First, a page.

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In computational linguistics, a frequency list is a sorted list of words (word types) together with their frequency, where frequency here usually means the number of occurrences in a given corpus. A short example could be:
It seems that Zipf's law holds for frequency lists drawn from longer texts of any natural language. Frequency lists are a useful tool when building an electronic dictionary, which is a prerequisite for a wide range of applications in computational linguistics.
German linguists define the Häufigkeitsklasse (frequency class) of an item in the list using the base 2 logarithm of the ratio between its frequency and the frequency of the most frequent item. The most common item belongs to frequency class 0 (zero) and any item that is approximately half as frequent belongs in class 1. In the example list above, the misspelled word outragious has a ratio of 76/3789654 and belongs in class 16.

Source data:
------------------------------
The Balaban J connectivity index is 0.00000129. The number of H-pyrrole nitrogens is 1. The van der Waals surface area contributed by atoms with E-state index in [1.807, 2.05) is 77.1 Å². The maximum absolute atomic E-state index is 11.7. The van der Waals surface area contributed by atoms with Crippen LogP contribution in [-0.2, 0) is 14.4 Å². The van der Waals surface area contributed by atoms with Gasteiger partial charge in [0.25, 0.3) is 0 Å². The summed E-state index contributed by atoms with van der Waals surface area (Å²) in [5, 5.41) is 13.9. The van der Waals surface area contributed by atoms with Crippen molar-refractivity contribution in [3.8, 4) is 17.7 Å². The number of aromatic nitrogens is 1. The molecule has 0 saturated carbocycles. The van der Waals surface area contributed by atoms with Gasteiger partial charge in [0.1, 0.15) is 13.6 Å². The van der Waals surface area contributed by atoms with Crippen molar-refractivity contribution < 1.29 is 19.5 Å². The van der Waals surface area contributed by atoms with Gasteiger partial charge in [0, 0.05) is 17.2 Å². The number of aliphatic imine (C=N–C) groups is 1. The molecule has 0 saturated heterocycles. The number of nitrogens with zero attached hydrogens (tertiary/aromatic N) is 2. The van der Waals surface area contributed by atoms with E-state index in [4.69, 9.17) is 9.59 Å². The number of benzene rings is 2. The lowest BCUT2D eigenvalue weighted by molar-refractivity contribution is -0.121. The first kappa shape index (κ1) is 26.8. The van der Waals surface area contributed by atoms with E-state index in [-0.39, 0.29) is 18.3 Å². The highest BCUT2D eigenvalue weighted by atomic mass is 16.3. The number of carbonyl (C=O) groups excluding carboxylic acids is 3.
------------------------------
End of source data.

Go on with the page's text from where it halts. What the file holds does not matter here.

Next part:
where is the floor function.
- Helmut Meier: Deutsche Sprachstatistik. Hildesheim: Olms 1967. (frequency list of German words)